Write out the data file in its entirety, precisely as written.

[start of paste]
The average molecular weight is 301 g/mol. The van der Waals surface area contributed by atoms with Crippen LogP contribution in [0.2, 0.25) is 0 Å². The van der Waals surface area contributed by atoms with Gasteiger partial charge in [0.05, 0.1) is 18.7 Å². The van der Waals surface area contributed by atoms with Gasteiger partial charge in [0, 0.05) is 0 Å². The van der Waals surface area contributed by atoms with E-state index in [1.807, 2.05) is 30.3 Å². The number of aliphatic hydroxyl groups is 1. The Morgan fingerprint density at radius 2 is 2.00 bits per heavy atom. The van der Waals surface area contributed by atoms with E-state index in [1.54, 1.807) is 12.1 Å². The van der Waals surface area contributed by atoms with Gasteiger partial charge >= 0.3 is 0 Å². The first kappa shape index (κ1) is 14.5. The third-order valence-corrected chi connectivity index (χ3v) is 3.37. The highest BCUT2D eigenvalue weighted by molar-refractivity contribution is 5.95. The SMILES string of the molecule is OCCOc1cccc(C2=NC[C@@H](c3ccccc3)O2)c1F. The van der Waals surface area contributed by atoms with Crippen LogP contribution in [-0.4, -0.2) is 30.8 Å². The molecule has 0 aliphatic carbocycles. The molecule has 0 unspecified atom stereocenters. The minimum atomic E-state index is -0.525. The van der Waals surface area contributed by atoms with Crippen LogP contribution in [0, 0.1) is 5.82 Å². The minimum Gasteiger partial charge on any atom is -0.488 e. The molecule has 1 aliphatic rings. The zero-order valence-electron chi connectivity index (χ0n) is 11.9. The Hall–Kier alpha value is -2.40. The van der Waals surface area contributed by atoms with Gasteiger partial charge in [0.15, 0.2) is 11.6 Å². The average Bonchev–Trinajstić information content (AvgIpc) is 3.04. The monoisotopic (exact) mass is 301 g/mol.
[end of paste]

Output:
The average molecular weight is 301 g/mol. The van der Waals surface area contributed by atoms with Crippen LogP contribution in [0.2, 0.25) is 0 Å². The van der Waals surface area contributed by atoms with Gasteiger partial charge in [0.05, 0.1) is 18.7 Å². The van der Waals surface area contributed by atoms with Gasteiger partial charge in [0, 0.05) is 0 Å². The van der Waals surface area contributed by atoms with E-state index in [1.807, 2.05) is 30.3 Å². The number of aliphatic hydroxyl groups is 1. The Morgan fingerprint density at radius 2 is 2.00 bits per heavy atom. The van der Waals surface area contributed by atoms with E-state index in [1.54, 1.807) is 12.1 Å². The van der Waals surface area contributed by atoms with Gasteiger partial charge >= 0.3 is 0 Å². The first kappa shape index (κ1) is 14.5. The third-order valence-corrected chi connectivity index (χ3v) is 3.37. The highest BCUT2D eigenvalue weighted by molar-refractivity contribution is 5.95. The SMILES string of the molecule is OCCOc1cccc(C2=NC[C@@H](c3ccccc3)O2)c1F. The van der Waals surface area contributed by atoms with Crippen LogP contribution in [-0.4, -0.2) is 30.8 Å². The molecule has 0 aliphatic carbocycles. The molecule has 0 unspecified atom stereocenters. The minimum atomic E-state index is -0.525. The van der Waals surface area contributed by atoms with Crippen LogP contribution in [0, 0.1) is 5.82 Å². The minimum Gasteiger partial charge on any atom is -0.488 e. The molecule has 1 aliphatic rings. The zero-order valence-electron chi connectivity index (χ0n) is 11.9. The Hall–Kier alpha value is -2.40. The van der Waals surface area contributed by atoms with Gasteiger partial charge in [0.15, 0.2) is 11.6 Å². The average Bonchev–Trinajstić information content (AvgIpc) is 3.04. The monoisotopic (exact) mass is 301 g/mol.